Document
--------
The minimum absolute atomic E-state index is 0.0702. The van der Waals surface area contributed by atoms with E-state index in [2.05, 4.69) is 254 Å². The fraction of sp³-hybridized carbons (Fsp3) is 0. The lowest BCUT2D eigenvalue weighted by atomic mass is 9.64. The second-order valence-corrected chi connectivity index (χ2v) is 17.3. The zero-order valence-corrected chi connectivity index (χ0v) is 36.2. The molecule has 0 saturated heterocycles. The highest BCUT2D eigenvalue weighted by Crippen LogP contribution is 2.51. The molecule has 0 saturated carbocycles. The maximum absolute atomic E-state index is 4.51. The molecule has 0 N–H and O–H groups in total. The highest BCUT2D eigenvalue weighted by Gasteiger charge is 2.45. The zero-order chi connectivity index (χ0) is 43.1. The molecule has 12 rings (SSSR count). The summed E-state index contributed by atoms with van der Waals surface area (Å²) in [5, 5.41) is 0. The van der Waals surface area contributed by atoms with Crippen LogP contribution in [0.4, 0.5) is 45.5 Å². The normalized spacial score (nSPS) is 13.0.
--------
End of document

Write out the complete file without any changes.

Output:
The minimum absolute atomic E-state index is 0.0702. The van der Waals surface area contributed by atoms with E-state index in [2.05, 4.69) is 254 Å². The fraction of sp³-hybridized carbons (Fsp3) is 0. The lowest BCUT2D eigenvalue weighted by atomic mass is 9.64. The second-order valence-corrected chi connectivity index (χ2v) is 17.3. The zero-order valence-corrected chi connectivity index (χ0v) is 36.2. The molecule has 0 saturated heterocycles. The highest BCUT2D eigenvalue weighted by Crippen LogP contribution is 2.51. The molecule has 0 saturated carbocycles. The maximum absolute atomic E-state index is 4.51. The molecule has 0 N–H and O–H groups in total. The highest BCUT2D eigenvalue weighted by Gasteiger charge is 2.45. The zero-order chi connectivity index (χ0) is 43.1. The molecule has 12 rings (SSSR count). The summed E-state index contributed by atoms with van der Waals surface area (Å²) in [5, 5.41) is 0. The van der Waals surface area contributed by atoms with Crippen LogP contribution in [0.4, 0.5) is 45.5 Å². The normalized spacial score (nSPS) is 13.0.